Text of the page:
This Potato-Washing “Hack” Doesn’t Make Any Sense
Since the advent of Pinterest, the world has been inundated with a tidal wave of tips and “hacks” designed to make our lives easier and more efficient. Some of those ideas are good! But some of them are real head-scratchers, like using a washing machine as a giant ice bucket, or the dishwasher to clean potatoes.
People Are Washing Their Potatoes in the Dishwasher Now, I Guess
Delish found the promising-looking potato-washing tip from a blog called Heavenly Homemakers, who suggested putting the potatoes on the top rack of an empty dishwasher and running it through the “rinse” cycle, instead of washing the potatoes by hand.
Rinse/hold cycles on dishwashers are short, 10 to 15 minute cycles that spray water but don’t use soap, and they’re ostensibly for rinsing off dirty dishes if you don’t have enough in there for a full load, but don’t want to run the risk of any leftover food getting caked onto the plates’ surfaces and not coming off later. It’s also a useful setting for those times you take out the “good” dishes and find they’re all dusty.
Why This Potato-Washing “Hack” Isn’t Very Helpful
The rinse/hold cycle might have its uses, but when it comes to turning the dishwasher into a giant potato washer, this has got to be one of the weirder kitchen “hacks” I’ve ever seen. Why would a person wash their potatoes in the dishwasher?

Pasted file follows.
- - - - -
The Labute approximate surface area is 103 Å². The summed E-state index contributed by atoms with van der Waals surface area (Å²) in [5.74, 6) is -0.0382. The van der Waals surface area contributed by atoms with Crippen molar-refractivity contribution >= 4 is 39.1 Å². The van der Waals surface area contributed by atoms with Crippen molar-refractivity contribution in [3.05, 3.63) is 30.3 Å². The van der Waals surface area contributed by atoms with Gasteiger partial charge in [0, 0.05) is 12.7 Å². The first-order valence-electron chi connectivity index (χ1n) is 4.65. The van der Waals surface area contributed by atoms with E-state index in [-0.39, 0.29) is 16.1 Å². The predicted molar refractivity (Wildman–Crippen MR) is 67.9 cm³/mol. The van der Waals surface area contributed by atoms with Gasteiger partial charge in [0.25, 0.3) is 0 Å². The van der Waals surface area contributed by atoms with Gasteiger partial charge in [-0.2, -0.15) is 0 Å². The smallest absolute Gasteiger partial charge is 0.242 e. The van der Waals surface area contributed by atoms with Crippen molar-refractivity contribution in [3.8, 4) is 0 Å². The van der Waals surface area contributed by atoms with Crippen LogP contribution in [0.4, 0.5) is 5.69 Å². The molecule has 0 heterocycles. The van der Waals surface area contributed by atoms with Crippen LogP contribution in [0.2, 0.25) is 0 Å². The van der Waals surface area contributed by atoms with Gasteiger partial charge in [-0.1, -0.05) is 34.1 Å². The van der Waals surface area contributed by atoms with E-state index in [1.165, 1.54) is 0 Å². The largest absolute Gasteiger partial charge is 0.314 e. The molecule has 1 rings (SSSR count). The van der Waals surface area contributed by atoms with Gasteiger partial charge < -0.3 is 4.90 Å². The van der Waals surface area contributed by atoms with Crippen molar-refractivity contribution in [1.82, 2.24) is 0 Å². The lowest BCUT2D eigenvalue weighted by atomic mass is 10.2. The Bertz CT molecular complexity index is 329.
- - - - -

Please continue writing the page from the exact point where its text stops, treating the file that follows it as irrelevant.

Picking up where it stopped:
- It doesn’t save time: The rinse cycle takes 10 to 15 minutes, so it doesn’t actually save time over washing them by hand.
- You have to use all the potatoes right away: The dishwasher heat also partially cooks the potatoes a little bit, which means they must be cooked immediately, so you can’t wash a whole bushel of potatoes all at once like this and put them in the pantry so they’ll be clean and already washed by the time you want to use them.
Washing potatoes in the dishwasher could be useful if for some reason you needed to cook and wash a ton of potatoes all at once, like if you were making mashed potatoes for 100 people. But when cooking for fewer than 10 people, using this potato-washing “hack” seems considerably less efficient than just washing the potatoes yourself.
Also, there’s a good chance many people’s dishwashers do not have a rinse or rinse/hold setting at all anymore. It looks like many manufacturers have been phasing those settings out of many dishwasher models in recent years, because people weren’t using them. Maybe the manufacturers didn’t know about the potato trick, or maybe even the dishwasher makers are like, “Why would you ever want to wash your potatoes like this?”
What do you think of washing potatoes in the dishwasher?